8. Pour the beer into the skillet, turn up the heat and bring it to a near-boil. Then, transfer the contents of the skillet into the casserole dish.
  9. Pour the chicken stock in and cover the dish with a lid. Cook on the stove for 1,5 hours on a medium-low, or place in the oven, preheated to 320°F (160°C).
  10. When the time is up, peel the carrots and slice them into rounds or half-moons. Slice the mushrooms as well, and set them aside. 
  11. Take the casserole dish out of the oven and carefully remove the lid. Drop in the carrots, sliced mushrooms, tomato concentrate and butter. Stir everything together, cover the dish with the lid and return it into the oven (or place back on the stove).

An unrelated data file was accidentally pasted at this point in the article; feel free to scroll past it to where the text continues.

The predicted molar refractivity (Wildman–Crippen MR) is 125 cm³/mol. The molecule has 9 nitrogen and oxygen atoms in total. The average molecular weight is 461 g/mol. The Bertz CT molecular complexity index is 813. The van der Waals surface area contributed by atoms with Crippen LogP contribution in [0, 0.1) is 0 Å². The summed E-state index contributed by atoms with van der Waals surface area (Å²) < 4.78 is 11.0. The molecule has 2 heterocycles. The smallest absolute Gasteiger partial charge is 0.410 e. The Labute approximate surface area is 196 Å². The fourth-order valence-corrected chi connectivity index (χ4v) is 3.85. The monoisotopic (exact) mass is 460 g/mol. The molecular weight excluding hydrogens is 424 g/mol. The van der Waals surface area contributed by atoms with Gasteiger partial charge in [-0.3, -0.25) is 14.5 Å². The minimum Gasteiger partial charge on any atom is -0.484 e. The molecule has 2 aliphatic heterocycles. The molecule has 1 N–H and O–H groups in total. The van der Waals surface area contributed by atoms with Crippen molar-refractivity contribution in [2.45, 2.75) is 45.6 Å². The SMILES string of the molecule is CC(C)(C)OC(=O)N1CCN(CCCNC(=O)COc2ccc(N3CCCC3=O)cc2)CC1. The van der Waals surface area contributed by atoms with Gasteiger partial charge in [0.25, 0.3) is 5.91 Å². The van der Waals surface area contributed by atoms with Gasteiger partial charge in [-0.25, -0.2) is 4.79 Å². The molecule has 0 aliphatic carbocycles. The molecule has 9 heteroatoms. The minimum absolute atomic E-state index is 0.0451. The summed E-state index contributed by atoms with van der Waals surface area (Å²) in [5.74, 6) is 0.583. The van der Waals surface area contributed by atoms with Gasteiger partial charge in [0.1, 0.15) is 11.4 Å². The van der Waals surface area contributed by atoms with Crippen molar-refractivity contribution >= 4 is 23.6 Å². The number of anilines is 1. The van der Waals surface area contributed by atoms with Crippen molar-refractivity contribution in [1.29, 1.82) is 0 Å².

12. Continue cooking/baking for an additional hour, until the meat turns tender.
  13. To thicken the goulash, sift both flours directly into the casserole dish, stir it in and bring to boil. 
  14. Before serving, have a taste - season with more salt if necessary.
  15. Serve hot with sides of your choice (see suggestions in the post above).
Nutrition Information:
Yield: 6 Serving Size: 1
Amount Per Serving: Calories: 576Total Fat: 27gSaturated Fat: 8gTrans Fat: 0gUnsaturated Fat: 17gCholesterol: 91mgSodium: 1078mgCarbohydrates: 52gFiber: 4gSugar: 8gProtein: 30g

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Kasia Kronenberger

Kasia is the founder of Polonist, where she celebrates Poland’s very best food.
She’s a self-taught home cook, who – through her own culinary attempts – wants to show you how to recreate Polish flavours at home, wherever that is.